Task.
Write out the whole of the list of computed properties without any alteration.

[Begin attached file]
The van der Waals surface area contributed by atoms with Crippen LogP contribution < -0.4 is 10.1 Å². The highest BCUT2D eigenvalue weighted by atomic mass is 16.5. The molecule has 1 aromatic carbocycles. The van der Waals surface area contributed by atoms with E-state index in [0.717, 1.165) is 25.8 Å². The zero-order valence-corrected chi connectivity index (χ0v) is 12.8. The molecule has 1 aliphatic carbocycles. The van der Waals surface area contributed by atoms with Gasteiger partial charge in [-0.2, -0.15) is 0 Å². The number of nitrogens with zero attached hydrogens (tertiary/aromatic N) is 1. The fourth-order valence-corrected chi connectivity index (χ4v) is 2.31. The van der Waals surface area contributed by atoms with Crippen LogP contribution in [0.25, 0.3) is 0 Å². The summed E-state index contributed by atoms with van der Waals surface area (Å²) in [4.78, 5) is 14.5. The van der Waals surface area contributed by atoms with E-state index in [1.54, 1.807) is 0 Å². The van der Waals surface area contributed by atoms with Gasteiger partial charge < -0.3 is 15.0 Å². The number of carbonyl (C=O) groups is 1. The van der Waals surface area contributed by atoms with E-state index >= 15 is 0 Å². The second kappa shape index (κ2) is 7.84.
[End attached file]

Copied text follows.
The van der Waals surface area contributed by atoms with Crippen LogP contribution < -0.4 is 10.1 Å². The highest BCUT2D eigenvalue weighted by atomic mass is 16.5. The molecule has 1 aromatic carbocycles. The van der Waals surface area contributed by atoms with E-state index in [0.717, 1.165) is 25.8 Å². The zero-order valence-corrected chi connectivity index (χ0v) is 12.8. The molecule has 1 aliphatic carbocycles. The van der Waals surface area contributed by atoms with Gasteiger partial charge in [-0.2, -0.15) is 0 Å². The number of nitrogens with zero attached hydrogens (tertiary/aromatic N) is 1. The fourth-order valence-corrected chi connectivity index (χ4v) is 2.31. The van der Waals surface area contributed by atoms with Crippen LogP contribution in [0.25, 0.3) is 0 Å². The summed E-state index contributed by atoms with van der Waals surface area (Å²) in [4.78, 5) is 14.5. The van der Waals surface area contributed by atoms with E-state index in [1.54, 1.807) is 0 Å². The van der Waals surface area contributed by atoms with Gasteiger partial charge < -0.3 is 15.0 Å². The number of carbonyl (C=O) groups is 1. The van der Waals surface area contributed by atoms with E-state index >= 15 is 0 Å². The second kappa shape index (κ2) is 7.84.